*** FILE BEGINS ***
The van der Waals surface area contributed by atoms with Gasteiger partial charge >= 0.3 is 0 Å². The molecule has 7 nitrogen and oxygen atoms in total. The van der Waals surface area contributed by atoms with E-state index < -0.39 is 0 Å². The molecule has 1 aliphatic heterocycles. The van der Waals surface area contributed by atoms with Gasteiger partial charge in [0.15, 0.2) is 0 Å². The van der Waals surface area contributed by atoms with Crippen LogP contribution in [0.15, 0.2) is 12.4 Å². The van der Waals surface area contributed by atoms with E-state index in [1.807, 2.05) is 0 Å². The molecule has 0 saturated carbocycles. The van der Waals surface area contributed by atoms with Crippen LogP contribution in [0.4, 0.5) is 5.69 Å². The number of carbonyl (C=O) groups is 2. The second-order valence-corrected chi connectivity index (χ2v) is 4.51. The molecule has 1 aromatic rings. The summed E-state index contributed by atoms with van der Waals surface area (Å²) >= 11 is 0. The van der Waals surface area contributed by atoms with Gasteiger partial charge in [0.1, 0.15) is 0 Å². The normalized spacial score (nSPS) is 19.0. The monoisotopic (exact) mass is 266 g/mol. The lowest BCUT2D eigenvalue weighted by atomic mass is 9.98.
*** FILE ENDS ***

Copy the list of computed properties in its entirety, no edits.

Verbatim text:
The van der Waals surface area contributed by atoms with Gasteiger partial charge >= 0.3 is 0 Å². The molecule has 7 nitrogen and oxygen atoms in total. The van der Waals surface area contributed by atoms with E-state index < -0.39 is 0 Å². The molecule has 1 aliphatic heterocycles. The van der Waals surface area contributed by atoms with Gasteiger partial charge in [0.15, 0.2) is 0 Å². The van der Waals surface area contributed by atoms with Crippen LogP contribution in [0.15, 0.2) is 12.4 Å². The van der Waals surface area contributed by atoms with E-state index in [1.807, 2.05) is 0 Å². The molecule has 0 saturated carbocycles. The van der Waals surface area contributed by atoms with Crippen LogP contribution in [0.4, 0.5) is 5.69 Å². The number of carbonyl (C=O) groups is 2. The second-order valence-corrected chi connectivity index (χ2v) is 4.51. The molecule has 1 aromatic rings. The summed E-state index contributed by atoms with van der Waals surface area (Å²) >= 11 is 0. The van der Waals surface area contributed by atoms with Gasteiger partial charge in [0.1, 0.15) is 0 Å². The normalized spacial score (nSPS) is 19.0. The monoisotopic (exact) mass is 266 g/mol. The lowest BCUT2D eigenvalue weighted by atomic mass is 9.98.